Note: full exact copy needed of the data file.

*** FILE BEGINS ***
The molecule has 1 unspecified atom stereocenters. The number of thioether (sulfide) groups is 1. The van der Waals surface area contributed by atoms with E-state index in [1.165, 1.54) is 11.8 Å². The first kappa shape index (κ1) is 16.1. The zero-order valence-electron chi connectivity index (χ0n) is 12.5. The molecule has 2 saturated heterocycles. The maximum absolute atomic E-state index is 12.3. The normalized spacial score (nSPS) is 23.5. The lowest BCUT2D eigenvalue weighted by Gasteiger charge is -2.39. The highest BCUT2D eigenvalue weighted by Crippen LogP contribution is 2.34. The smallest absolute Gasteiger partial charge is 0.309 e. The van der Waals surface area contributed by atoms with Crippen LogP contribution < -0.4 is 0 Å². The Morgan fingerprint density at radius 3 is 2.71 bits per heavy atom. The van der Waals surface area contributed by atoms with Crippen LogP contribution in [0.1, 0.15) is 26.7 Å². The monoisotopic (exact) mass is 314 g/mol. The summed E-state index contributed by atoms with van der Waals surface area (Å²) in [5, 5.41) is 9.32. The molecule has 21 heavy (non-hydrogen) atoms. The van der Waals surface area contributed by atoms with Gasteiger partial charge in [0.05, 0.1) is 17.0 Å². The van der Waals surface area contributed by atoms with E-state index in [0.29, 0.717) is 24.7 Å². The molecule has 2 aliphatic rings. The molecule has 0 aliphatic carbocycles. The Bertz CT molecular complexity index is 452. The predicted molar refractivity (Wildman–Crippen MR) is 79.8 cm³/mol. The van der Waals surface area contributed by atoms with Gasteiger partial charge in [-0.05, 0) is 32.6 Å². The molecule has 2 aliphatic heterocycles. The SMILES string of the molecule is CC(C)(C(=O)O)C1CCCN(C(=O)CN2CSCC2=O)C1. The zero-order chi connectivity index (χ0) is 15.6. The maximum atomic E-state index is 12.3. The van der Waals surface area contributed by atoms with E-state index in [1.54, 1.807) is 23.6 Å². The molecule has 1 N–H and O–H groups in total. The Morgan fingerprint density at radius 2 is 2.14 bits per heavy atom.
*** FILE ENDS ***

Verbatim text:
The molecule has 1 unspecified atom stereocenters. The number of thioether (sulfide) groups is 1. The van der Waals surface area contributed by atoms with E-state index in [1.165, 1.54) is 11.8 Å². The first kappa shape index (κ1) is 16.1. The zero-order valence-electron chi connectivity index (χ0n) is 12.5. The molecule has 2 saturated heterocycles. The maximum absolute atomic E-state index is 12.3. The normalized spacial score (nSPS) is 23.5. The lowest BCUT2D eigenvalue weighted by Gasteiger charge is -2.39. The highest BCUT2D eigenvalue weighted by Crippen LogP contribution is 2.34. The smallest absolute Gasteiger partial charge is 0.309 e. The van der Waals surface area contributed by atoms with Crippen LogP contribution < -0.4 is 0 Å². The Morgan fingerprint density at radius 3 is 2.71 bits per heavy atom. The van der Waals surface area contributed by atoms with Crippen LogP contribution in [0.1, 0.15) is 26.7 Å². The monoisotopic (exact) mass is 314 g/mol. The summed E-state index contributed by atoms with van der Waals surface area (Å²) in [5, 5.41) is 9.32. The molecule has 21 heavy (non-hydrogen) atoms. The van der Waals surface area contributed by atoms with Gasteiger partial charge in [0.05, 0.1) is 17.0 Å². The van der Waals surface area contributed by atoms with E-state index in [0.29, 0.717) is 24.7 Å². The molecule has 2 aliphatic rings. The molecule has 0 aliphatic carbocycles. The Bertz CT molecular complexity index is 452. The predicted molar refractivity (Wildman–Crippen MR) is 79.8 cm³/mol. The van der Waals surface area contributed by atoms with Gasteiger partial charge in [-0.05, 0) is 32.6 Å². The molecule has 2 aliphatic heterocycles. The SMILES string of the molecule is CC(C)(C(=O)O)C1CCCN(C(=O)CN2CSCC2=O)C1. The zero-order chi connectivity index (χ0) is 15.6. The maximum atomic E-state index is 12.3. The van der Waals surface area contributed by atoms with E-state index in [1.54, 1.807) is 23.6 Å². The molecule has 1 N–H and O–H groups in total. The Morgan fingerprint density at radius 2 is 2.14 bits per heavy atom.